arts and environment
TOUT CE QUI RESTE - SCATTERED REMAINS: A Woman. Artist. Indigenous. Exhibition
Curated by: Geneviève Goyer-Ouimet
Review by: Melinda Pierre-Paul Cardinal
Montreal Museum of Fine Arts: Montreal, QC.
Upon entering Nadia Myre’s TOUT CE QUI RESTE - SCATTERED REMAINS, one is enveloped into an eerily seductive environment. Here, the smell of tobacco wafts through the air, the walls are black rather than immaculate white, and a faint glow lights each artwork, enticing the viewer forward, out of the shadows and into personal space.
Within this environment Myre’s work flourishes, simultaneously engaging viewers with glimpses into Indigenous traditions, whilst confronting them with a history of European contact.
Nadia Myre, TOUT CE QUI RESTE - SCATTERED REMAINS, 2017, mixed media, photo taken by author. Exhibited at the Montreal Museum of Fine Arts.
Introducing Nadia Myre
TOUT CE QUI RESTE - SCATTERED REMAINS is a multidisciplinary survey exhibition by Algonquin First Nation—of Kitigan Zibi Anishnabeg—member, and artist, Nadia Myre. It is currently being presented within a seasonal cycle entitled Woman. Artist. Indigenous. by the MMFA (Montreal Museum of Fine Arts). The cycle aims to provide representation for female Indigenous artists in Canada. A particularly significant aim given that they have historically lacked equal representation within the visual arts.
In its entirety, the exhibition gathers five different series of Myre’s work created between the years 2000 and 2017, entitled: Code Switching, Indian Act, Grandmother’s Circle, Meditation (Respite) and Oraison/Orison. These series consist of larger-than-life photographs, sculptures, video, and installation pieces. Though many of the works differ in media, they are linked thematically in their shared representation of post-contact Indigeneity.
Adopting a participatory approach, Myre prioritizes the collaboration and cooperation from a number of Indigenous Peoples in each of her series. In doing so, she reveals collective memories, struggles and desires, effectively reframing nationhood while symbolically reclaiming Indigenous self-determination from the unyielding grasp of settler colonialism.
Among Myre’s Oraison/Orison series, is a particularly engaging installation piece entitled Oraison/Orison (Net). The installation, created between 2014 and 2017, is comprised of a massive red net that is suspended from the ceiling. The edges of the net are tethered to the ground by a dozen cord-wrapped stones placed in a wide circular formation. Maintaining a measured pace, the net is mechanically pulled up to the ceiling and back down to the floor in a continuous loop. At its highest point, the net expands to create a translucent, tent-like structure. This physical composition brings to mind the image of traditional nomadic shelter and that of sweat lodge ceremonies. By contrast, when at its lowest point, the net lies in a soft coil of crimson material on the exhibition floor, evoking images of spilled blood.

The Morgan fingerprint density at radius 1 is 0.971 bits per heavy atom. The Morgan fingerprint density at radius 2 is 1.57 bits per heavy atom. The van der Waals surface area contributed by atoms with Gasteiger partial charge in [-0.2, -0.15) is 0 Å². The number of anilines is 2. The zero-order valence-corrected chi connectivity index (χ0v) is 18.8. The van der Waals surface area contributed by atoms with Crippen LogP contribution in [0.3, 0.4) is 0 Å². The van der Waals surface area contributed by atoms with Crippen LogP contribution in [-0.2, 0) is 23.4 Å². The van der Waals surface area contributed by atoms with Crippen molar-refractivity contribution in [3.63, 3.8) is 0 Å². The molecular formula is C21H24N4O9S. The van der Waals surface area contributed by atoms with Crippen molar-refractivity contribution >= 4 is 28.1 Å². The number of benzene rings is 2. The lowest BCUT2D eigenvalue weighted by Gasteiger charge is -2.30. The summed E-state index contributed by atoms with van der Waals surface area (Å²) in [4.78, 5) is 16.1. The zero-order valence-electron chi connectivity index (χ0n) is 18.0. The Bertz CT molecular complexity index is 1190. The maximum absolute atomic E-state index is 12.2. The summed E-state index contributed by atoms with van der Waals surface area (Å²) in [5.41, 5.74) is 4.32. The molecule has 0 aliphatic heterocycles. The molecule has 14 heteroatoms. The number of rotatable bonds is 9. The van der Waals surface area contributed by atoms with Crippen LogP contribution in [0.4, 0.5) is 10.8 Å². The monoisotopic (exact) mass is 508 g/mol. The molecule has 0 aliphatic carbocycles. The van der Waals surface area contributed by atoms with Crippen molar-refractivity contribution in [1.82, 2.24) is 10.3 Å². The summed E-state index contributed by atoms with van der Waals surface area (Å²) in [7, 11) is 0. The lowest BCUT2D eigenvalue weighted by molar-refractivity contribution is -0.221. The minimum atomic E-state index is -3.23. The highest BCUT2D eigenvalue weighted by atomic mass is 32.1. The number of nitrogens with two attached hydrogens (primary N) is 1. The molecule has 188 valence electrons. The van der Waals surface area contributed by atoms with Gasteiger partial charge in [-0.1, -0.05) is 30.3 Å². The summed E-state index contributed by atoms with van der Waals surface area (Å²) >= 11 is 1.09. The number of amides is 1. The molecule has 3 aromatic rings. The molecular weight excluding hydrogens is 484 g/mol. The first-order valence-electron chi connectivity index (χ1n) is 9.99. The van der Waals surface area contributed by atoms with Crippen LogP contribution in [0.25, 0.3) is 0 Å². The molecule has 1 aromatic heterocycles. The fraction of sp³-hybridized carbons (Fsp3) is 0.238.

Nadia Myre, Oraison/Orison (Net), “Oraison/Orison” series, TOUT CE QUI RESTE - SCATTERED REMAINS, 2017, nylon rope, photo taken by author. Exhibited at the Montreal Museum of Fine Arts
Curiously, the combination of the quiet exhibition space and the steady, cyclical motion of the net suggest the rhythm of breathing, effectively arousing a kind of embodied awareness of a visitor’s own respiration, particularly in relation to pace, depth and sound. As though caught in a trance, one begins to enter a relationship of unconscious mimesis, re-adjusting each breath to closer reflect the even breaths of the installation.
Nadia Myre, Oraison/Orison (Net) (detail), “Oraison/Orison” series, TOUT CE QUI RESTE - SCATTERED REMAINS, 2017, nylon rope, photo taken by author. Exhibited at the Montreal Museum of Fine Arts.
The environment that Myre creates has a function that is simultaneously therapeutic, and one that heightens critical self-awareness. Within the tranquility of this space, a visitor is invited to reflect upon the collective memories explored within the exhibition, particularly in relation to their own privilege. As such, Oraison/Orison (Net) acts as a symbolic meeting point for reconciliation between individuals with settler and non-settler identities. One where visitors may consider histories of contact and exploitation in relation to their own ancestry within the larger picture of Canadian settler colonialism. One where they may reflect upon the disturbing fact that we currently live on unceded Indigenous lands. And finally, one where they may consider ways to become an ally to Indigenous Peoples, rather than continuing to ignore a long history of oppression and disadvantage that continues to this very day.
Though this process of self-reflection may indeed be unpleasant if not shameful for some, it remains a necessary advancement towards decolonization and overdue Indigenous self-determination.
TOUT CE QUI RESTE - SCATTERED REMAINS is, in effect, a much needed act of defiance within an elitist art landscape where an overwhelming majority of works represent colonialist, Eurocentric and patriarchal ideals. Likewise, it achieves a task of utmost importance; Empowering Indigenous Peoples by prioritizing their voices within an environment where they have for too long been silenced. As with the other exhibitions presented in the Montreal Museum of Fine Arts cycle: Woman. Artist. Indigenous., perhaps it is time that we as a society, take a step back and finally listen.
© CUSS Journal